The Influence of COVID-19 on the Future of US Politics at Home and Abroad
From the very beginning of the pandemic, Joe Biden and the Democrats focused their campaign on the coronavirus and their politics on the science of the pandemic, calling for people to wear masks and to isolate.
On the other hand, the Republicans, and especially President Trump have minimized the dangers of the coronavirus during the electoral campaign, blaming the Chinese instead for the virus. Similar to 2016, the virus was used to raise awareness about America’s “enemy”. This time, it was not a matter of building a wall, but the theme of putting America first against a foreign enemy (leading to a weaker American economy) remained the same.
The differing rhetorics of the two parties were reflected in the election period through mail-in ballots. Democrats voted massively using mail-in ballots to respect social distancing, whereas, on November 3rd, most Republicans went to vote in-person. This was evidence of different perspectives on the danger of coronavirus by the two Americas. The early proclaimed victory of Donald Trump further increased tensions in the country.
At this stage, it is interesting to consider what the US and the world can expect from the Biden administration whose political campaign was based on empathy and science amidst the ongoing global pandemic.
Biden’s Politics at Home and Obamacare
Trump’s legacy leaves behind an America divided by race and ethnicity, education, religion, national origin, and even class. Joe Biden has promised the country “a time to heal” and a restoration of moral authority to the Presidency after four years under President Donald Trump.
At home, Biden has already made public a plan to fight COVID that puts the health and safety of the American people first. The President-elect has already assembled an advisory team of 13 experts to create a plan to bring the pandemic under control and hence launch a response to the pandemic as soon as Biden takes office.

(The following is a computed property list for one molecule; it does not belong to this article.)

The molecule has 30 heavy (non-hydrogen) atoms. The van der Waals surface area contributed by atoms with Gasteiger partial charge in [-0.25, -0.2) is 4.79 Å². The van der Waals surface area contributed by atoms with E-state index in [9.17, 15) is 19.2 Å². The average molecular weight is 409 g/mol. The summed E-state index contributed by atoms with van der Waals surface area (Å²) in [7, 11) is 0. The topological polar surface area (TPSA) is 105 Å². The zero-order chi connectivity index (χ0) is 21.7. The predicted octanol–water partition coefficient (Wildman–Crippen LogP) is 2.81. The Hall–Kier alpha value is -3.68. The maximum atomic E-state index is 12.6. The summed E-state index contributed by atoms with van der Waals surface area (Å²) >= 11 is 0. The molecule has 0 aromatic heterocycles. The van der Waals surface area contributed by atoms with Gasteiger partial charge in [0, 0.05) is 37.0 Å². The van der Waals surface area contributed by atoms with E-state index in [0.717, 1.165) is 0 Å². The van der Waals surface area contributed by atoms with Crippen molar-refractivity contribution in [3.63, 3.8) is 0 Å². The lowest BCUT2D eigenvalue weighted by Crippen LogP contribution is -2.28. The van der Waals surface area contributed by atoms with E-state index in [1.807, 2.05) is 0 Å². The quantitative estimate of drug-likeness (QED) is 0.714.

The Biden administration would centralize federal efforts for a more efficient answer to the pandemic. The Defense Production Act can be mobilized to provide an aggressive way to create a national strategy for helping people avoid getting COVID and caring for people who have it, among other initiatives, through boosting PPE output. As well, the creation of a new Public Health Jobs Corps would enlist 100,000 people to assist with the testing and contact tracing, as he laid out his vision for safely reopening the economy.
However, large swaths of Americans remain suspicious that the threat of the virus is overestimated and are likely to resist a new Democratic president’s more aggressive public health measures. The Trump era leaves behind powerful lobbying groups that are likely to trump any new public health systems. Obamacare weakened under the Trump administration and is once more put in front of the Supreme Court, making it slightly more likely to be abolished, following the death of Justice Ruth Bader Ginsburg. The consequences of abolishing Obamacare would be considerable, as it covers 21 million people.